Pete Holiday one of my colleagues at the House is running an amazing series on college football’s dirtiest programs. He explains his methodology here and his first entry on the #10 team is here.

I’ve seen the final tally and the completed list, and it is fascinating.

Keller & Lucky Heisman Darkhorses?

July 20, 2007

That’s what Heisman Pundit believes. Here is his rationale:

So, who has a shot of coming out of nowhere to win this thing?

First, I’d say to look no further than the Big 12. The conference has been the home of unexpected Heisman runs of late, from Josh Heupel’s second-place in 2000, to Jason White’s 2003 win to Adrian Peterson’s 2004 runner-up finish.

The league seems to be conducive to quick-starting candidacies.

Sam Keller, QB, Nebraska–I can’t seem to shake the possibilities with Keller. Think about it. He plays for a traditional Heisman power that has been fairly mediocre of late. He has good name recognition and is respected as a pro prospect. He comes to the Big 12 from a quarterback league, so he could conceivable pick up where he left off at Arizona State (where he averaged 316 yards per game as a starter). The Nebraska schedule has plenty of big games for him to make his case, from USC in game 3, to Texas in game 9 and a potential Big 12 title game.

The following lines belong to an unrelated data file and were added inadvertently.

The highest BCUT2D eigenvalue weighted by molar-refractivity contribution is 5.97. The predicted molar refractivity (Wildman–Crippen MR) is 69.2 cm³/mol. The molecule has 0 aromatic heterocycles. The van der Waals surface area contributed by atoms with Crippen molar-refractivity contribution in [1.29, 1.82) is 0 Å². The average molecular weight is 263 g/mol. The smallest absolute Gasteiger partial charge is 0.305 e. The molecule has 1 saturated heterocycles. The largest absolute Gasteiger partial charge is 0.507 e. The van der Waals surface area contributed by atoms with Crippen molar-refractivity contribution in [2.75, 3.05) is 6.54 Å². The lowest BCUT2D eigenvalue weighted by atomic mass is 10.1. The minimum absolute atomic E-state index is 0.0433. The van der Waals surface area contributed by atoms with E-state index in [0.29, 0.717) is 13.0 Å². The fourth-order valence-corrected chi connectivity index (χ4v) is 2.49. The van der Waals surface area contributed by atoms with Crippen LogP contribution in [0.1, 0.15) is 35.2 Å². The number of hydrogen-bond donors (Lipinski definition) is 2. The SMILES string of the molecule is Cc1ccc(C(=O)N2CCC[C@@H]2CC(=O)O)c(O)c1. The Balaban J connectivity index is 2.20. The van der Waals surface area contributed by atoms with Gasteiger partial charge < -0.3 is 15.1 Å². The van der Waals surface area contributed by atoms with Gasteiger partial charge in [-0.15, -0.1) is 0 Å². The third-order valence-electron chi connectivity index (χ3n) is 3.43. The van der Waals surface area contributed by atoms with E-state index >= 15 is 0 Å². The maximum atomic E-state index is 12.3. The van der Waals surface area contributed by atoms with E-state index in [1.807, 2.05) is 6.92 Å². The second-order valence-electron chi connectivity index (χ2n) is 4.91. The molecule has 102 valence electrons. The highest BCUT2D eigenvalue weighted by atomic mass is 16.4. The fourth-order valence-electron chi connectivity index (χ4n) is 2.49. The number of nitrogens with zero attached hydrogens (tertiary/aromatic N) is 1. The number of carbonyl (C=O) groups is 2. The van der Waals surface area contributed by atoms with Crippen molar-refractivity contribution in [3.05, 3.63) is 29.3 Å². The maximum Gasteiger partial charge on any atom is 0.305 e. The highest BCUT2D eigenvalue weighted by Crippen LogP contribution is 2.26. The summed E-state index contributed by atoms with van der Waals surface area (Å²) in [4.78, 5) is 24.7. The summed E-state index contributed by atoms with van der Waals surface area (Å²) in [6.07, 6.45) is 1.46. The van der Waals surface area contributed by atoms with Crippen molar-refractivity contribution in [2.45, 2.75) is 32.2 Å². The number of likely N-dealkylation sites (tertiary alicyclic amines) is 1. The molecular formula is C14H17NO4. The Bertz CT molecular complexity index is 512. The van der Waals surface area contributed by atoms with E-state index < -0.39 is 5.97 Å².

What’s more, his team does not have to go undefeated for him to win the Heisman. He could lead the Huskers to an impressive 11-2 record and a Big 12 title and get credited for leading a resurgent program, much like Carson Palmer did with USC in 2002. Beating USC would be huge, but even a close loss in which he played well would help if combined with a strong season in which he put up Jason White-like numbers. Keep an eye on him.

Marlon Lucky, RB, Nebraska–I know. What the hell is this guy doing here, you might ask? Well, after all, these are dark horses. But consider the case of Mr. Lucky (great name, by the way). He plays for a traditional power that might get a boost this year because of improved quarterback play from the aforementioned Keller. It stands to reason that an improved passing game will lead to a more effective running game. Hence, Lucky’s rushing yardage seems likely to go up.

Lucky, for those who don’t remember, is a talent. He was one of the top backs in the country coming out of high school. He got lost in the cornfields as a freshman, but he ran for 728 yards and six touchdowns last year, though a great chunk of his yardage came against horrible competition. He also did well as a receiver, catching 32 balls. When you take into account the early entry in the draft of Brandon Jackson, you would do well to assume that Jackson’s 969 yards will be reapportioned elsewhere. The likely beneficiary of most of those yards is Lucky. What if he gets 1,500-plus yards and has big games against USC and Texas? Well, he just might luck his way into the Heisman race.

Heisman Pundit, definitely knows his way around the famous stiff-arm statue, so his mention of these two Huskers should be duly noted.

I told you it wasn’t playcalling…

July 20, 2007

The Needham Hex killed us against Auburn.

(via EDSBS)